Europe does a great job explaining (or marketing, if you prefer).  The US has to figure out how to explain its privacy laws on the global stage. There's more at stake than just prestige.  There's more at stake than just asking why Uruguay, to take a random recent example, looked to Spain, rather than the US, for inspiration as it wrote its recent privacy laws.  What is at stake are important things:  first, trust in US-based companies and trust in the US Government around the world.  People will trust them less if they believe the story-line that they operate in a country with "no effective privacy laws".  And second, hopes to include digital trade in President Obama's initiative for a grand new US-Europe Trade Pact.  The lack of "adequate" US privacy laws is cited by Europeans as a reason why it is illegal to transfer personal data from Europe to the US, which is quite obviously, at least in part, a free trade issue.  Privacy will prove a serious roadblock to any such future trade pact, as long as some people in Europe can argue that the US has no effective privacy laws.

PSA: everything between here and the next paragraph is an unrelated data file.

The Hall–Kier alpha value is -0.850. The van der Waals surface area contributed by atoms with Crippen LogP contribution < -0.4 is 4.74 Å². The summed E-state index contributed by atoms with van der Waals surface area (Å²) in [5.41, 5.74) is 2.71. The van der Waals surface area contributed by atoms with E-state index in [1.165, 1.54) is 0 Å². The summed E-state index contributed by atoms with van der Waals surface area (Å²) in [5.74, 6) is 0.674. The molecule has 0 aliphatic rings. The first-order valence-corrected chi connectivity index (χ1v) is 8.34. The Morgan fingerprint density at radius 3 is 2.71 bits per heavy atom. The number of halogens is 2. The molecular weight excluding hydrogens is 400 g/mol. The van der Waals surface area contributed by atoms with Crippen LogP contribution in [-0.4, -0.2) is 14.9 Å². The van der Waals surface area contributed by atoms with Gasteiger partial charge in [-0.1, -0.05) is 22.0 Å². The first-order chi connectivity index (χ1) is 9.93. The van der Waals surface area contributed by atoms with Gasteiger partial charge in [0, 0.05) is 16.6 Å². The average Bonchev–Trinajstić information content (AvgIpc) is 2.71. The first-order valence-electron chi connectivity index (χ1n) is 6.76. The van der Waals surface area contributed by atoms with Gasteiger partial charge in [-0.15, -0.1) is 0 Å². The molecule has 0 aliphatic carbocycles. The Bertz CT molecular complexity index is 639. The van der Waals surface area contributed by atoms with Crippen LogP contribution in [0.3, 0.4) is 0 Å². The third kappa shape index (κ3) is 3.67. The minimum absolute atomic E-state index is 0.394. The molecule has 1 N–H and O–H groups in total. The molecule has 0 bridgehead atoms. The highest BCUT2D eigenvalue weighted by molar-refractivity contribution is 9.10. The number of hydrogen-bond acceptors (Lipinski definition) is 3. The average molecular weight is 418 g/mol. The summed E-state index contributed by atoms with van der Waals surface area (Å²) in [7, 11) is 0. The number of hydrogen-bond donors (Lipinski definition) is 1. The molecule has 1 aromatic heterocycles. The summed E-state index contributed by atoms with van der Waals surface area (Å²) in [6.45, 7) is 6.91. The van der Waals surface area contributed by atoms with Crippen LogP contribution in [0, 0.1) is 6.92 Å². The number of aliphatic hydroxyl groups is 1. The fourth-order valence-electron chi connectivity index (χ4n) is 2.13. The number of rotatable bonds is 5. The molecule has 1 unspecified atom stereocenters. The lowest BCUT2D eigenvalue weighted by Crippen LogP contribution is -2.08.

Privacy is not alone among complicated subjects in need of a simple narrative. Visit a cathedral, if you need inspiration.   


Anonymous said...

Dear Peter :

All trade agreements have to respect each country's relevant internal law and not circumvent or undermine it.

US lacks horizontal privacy legislation +thus enforceable general privacy rules. this is a major handicap and the simple explanation why other countries follow the EU model instead. It brings legal certainty to companies and individuals can effectively exercise their rights.

So indeed: it is simple. It makes sense. It is good for business. And it's good for people.

But not all hope is lost : Apparently there seems to be bipartisan support for passing horizontal privacy legislation in the US. At last!

Gritsforbreakfast said...

"How on earth do you explain US privacy laws to an international audience?"

I don't think they need explaining, the speaker is right that we have no "effective" privacy laws (the key word, "effective") because of government deference to corporations and law enforcement. The "dense patchwork" is a hodge podge of outdated, analog era statutes which in many if not most cases have been rendered meaningless by technological advances. (E.g., the 1986 ECPA or the third-party doctrine enshrined by SCOTUS in the '70s.)